About halfway through the Ruston Kelly show at TLA Saturday night, my wife texted me to ask how it was. I was coming up short on descriptors, so I told her it was very Dashboard Confessional-y. I meant that with the utmost respect.
Ruston Kelly’s self-branded “Dirt Emo” would feel very much at home with the acoustic guitar-driven sing-along crowd. And sing-along the crowd did. So invested were they in the lyrical content he provided that when he sang the original “Teenage Dirtbag” lyrics “My lip starts to shake” instead of his more profane cover, it drew an audible reaction from the crowd, causing Kelly to chuckle and backup the song as the entirety of TLA erupted with “My d*** starts to shake!”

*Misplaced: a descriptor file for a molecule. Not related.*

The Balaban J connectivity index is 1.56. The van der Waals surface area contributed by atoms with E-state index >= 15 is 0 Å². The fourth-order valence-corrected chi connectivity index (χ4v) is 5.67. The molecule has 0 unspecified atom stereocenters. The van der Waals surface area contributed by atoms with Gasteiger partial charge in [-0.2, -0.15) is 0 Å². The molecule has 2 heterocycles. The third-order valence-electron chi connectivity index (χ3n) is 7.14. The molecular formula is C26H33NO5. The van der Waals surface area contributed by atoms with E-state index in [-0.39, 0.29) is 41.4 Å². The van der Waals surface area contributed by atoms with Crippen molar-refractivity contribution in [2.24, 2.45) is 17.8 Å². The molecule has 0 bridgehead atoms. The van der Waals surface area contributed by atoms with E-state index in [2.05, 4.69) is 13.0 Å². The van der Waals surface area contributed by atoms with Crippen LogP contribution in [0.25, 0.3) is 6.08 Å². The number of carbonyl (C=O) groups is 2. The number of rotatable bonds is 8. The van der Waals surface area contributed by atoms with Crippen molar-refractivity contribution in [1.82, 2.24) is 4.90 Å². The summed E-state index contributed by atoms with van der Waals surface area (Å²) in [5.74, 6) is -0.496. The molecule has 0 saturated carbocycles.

The road that led Kelly to TLA has been littered with personal demons, both public and private. Much of his lyrical content reflects that journey, so witnessing so much of it exuded from grinning faces was a juxtaposition. But, there is much joy in the sound, as bleak as the content can be. Joy in overcoming, coming together, joy in being you no matter how rough the path has been. “You can be who you are here,” he stated early on in the set. A mantra worth repeating in a world that is increasingly vocally judgemental.
Touring behind what might be his most personal album yet, The Weakness, Kelly has mastered his own weaknesses and sharpened them into a formidable weapon worth wielding.
Openers Purr was the perfect choice to kick things off. Playing a stripped-down version of their southern-influenced indie rock, the duo from New York’s two-voices, two-guitars crafted anthems floated over the appreciative crowd gathered for their set. Their new album, Who Is Afraid of Blue, is out June 2nd. Check out photos from the concert and the setlist below.